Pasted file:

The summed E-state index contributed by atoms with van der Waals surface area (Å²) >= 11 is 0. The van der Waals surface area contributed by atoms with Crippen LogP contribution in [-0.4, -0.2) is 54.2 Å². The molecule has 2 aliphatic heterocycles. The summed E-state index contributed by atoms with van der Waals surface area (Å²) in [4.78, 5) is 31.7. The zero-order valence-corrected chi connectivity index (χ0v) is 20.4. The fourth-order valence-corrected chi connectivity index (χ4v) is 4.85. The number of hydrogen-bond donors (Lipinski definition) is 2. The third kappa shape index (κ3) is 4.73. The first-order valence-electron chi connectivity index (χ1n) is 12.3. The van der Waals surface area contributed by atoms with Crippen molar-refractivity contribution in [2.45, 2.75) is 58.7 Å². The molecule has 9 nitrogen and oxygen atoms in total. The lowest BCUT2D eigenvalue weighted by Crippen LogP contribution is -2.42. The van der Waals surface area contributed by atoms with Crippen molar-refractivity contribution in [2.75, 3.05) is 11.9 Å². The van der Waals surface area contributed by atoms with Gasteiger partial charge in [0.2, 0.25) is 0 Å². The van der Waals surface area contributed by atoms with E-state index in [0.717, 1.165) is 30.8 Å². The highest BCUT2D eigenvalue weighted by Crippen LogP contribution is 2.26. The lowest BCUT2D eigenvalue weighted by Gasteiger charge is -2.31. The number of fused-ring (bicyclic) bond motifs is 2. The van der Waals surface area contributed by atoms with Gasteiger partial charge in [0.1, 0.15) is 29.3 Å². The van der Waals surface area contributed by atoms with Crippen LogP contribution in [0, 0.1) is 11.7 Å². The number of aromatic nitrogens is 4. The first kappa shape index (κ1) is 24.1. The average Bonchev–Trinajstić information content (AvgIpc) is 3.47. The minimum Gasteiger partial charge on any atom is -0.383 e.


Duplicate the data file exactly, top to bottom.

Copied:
The summed E-state index contributed by atoms with van der Waals surface area (Å²) >= 11 is 0. The van der Waals surface area contributed by atoms with Crippen LogP contribution in [-0.4, -0.2) is 54.2 Å². The molecule has 2 aliphatic heterocycles. The summed E-state index contributed by atoms with van der Waals surface area (Å²) in [4.78, 5) is 31.7. The zero-order valence-corrected chi connectivity index (χ0v) is 20.4. The fourth-order valence-corrected chi connectivity index (χ4v) is 4.85. The number of hydrogen-bond donors (Lipinski definition) is 2. The third kappa shape index (κ3) is 4.73. The first-order valence-electron chi connectivity index (χ1n) is 12.3. The van der Waals surface area contributed by atoms with Crippen molar-refractivity contribution in [2.45, 2.75) is 58.7 Å². The molecule has 9 nitrogen and oxygen atoms in total. The lowest BCUT2D eigenvalue weighted by Crippen LogP contribution is -2.42. The van der Waals surface area contributed by atoms with Crippen molar-refractivity contribution in [2.75, 3.05) is 11.9 Å². The van der Waals surface area contributed by atoms with Gasteiger partial charge in [0.2, 0.25) is 0 Å². The van der Waals surface area contributed by atoms with E-state index in [0.717, 1.165) is 30.8 Å². The highest BCUT2D eigenvalue weighted by Crippen LogP contribution is 2.26. The lowest BCUT2D eigenvalue weighted by Gasteiger charge is -2.31. The number of fused-ring (bicyclic) bond motifs is 2. The van der Waals surface area contributed by atoms with Gasteiger partial charge in [0.1, 0.15) is 29.3 Å². The van der Waals surface area contributed by atoms with Crippen LogP contribution in [0, 0.1) is 11.7 Å². The number of aromatic nitrogens is 4. The first kappa shape index (κ1) is 24.1. The average Bonchev–Trinajstić information content (AvgIpc) is 3.47. The minimum Gasteiger partial charge on any atom is -0.383 e.